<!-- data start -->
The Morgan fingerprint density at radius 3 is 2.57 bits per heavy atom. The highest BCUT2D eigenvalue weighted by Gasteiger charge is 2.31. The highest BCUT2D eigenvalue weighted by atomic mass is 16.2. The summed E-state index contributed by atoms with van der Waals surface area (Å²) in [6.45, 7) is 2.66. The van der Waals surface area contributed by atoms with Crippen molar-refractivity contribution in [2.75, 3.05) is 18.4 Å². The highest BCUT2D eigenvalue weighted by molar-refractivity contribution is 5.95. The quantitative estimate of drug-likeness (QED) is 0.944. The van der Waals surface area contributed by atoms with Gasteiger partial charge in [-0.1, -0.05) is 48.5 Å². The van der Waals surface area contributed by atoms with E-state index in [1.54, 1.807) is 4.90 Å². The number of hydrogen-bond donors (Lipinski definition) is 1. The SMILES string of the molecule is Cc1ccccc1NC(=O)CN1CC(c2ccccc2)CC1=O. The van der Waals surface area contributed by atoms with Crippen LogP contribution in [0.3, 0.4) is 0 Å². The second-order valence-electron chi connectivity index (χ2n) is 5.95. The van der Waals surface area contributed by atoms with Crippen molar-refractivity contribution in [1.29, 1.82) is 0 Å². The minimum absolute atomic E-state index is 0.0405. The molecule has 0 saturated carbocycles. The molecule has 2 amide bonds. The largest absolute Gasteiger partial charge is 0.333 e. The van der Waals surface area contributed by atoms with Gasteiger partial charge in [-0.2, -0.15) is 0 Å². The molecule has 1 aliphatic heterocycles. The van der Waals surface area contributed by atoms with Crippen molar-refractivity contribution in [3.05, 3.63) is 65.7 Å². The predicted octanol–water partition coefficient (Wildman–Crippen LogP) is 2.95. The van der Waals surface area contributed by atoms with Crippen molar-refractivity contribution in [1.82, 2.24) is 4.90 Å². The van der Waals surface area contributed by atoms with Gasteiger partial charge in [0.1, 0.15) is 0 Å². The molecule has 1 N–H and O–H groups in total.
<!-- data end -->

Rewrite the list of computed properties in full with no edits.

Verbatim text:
The Morgan fingerprint density at radius 3 is 2.57 bits per heavy atom. The highest BCUT2D eigenvalue weighted by Gasteiger charge is 2.31. The highest BCUT2D eigenvalue weighted by atomic mass is 16.2. The summed E-state index contributed by atoms with van der Waals surface area (Å²) in [6.45, 7) is 2.66. The van der Waals surface area contributed by atoms with Crippen molar-refractivity contribution in [2.75, 3.05) is 18.4 Å². The highest BCUT2D eigenvalue weighted by molar-refractivity contribution is 5.95. The quantitative estimate of drug-likeness (QED) is 0.944. The van der Waals surface area contributed by atoms with Gasteiger partial charge in [-0.1, -0.05) is 48.5 Å². The van der Waals surface area contributed by atoms with E-state index in [1.54, 1.807) is 4.90 Å². The number of hydrogen-bond donors (Lipinski definition) is 1. The SMILES string of the molecule is Cc1ccccc1NC(=O)CN1CC(c2ccccc2)CC1=O. The van der Waals surface area contributed by atoms with Crippen LogP contribution in [0.3, 0.4) is 0 Å². The second-order valence-electron chi connectivity index (χ2n) is 5.95. The van der Waals surface area contributed by atoms with Crippen molar-refractivity contribution in [1.29, 1.82) is 0 Å². The minimum absolute atomic E-state index is 0.0405. The molecule has 0 saturated carbocycles. The molecule has 2 amide bonds. The largest absolute Gasteiger partial charge is 0.333 e. The van der Waals surface area contributed by atoms with Gasteiger partial charge in [-0.2, -0.15) is 0 Å². The molecule has 1 aliphatic heterocycles. The van der Waals surface area contributed by atoms with Crippen molar-refractivity contribution in [3.05, 3.63) is 65.7 Å². The predicted octanol–water partition coefficient (Wildman–Crippen LogP) is 2.95. The van der Waals surface area contributed by atoms with Crippen molar-refractivity contribution in [1.82, 2.24) is 4.90 Å². The van der Waals surface area contributed by atoms with Gasteiger partial charge in [0.1, 0.15) is 0 Å². The molecule has 1 N–H and O–H groups in total.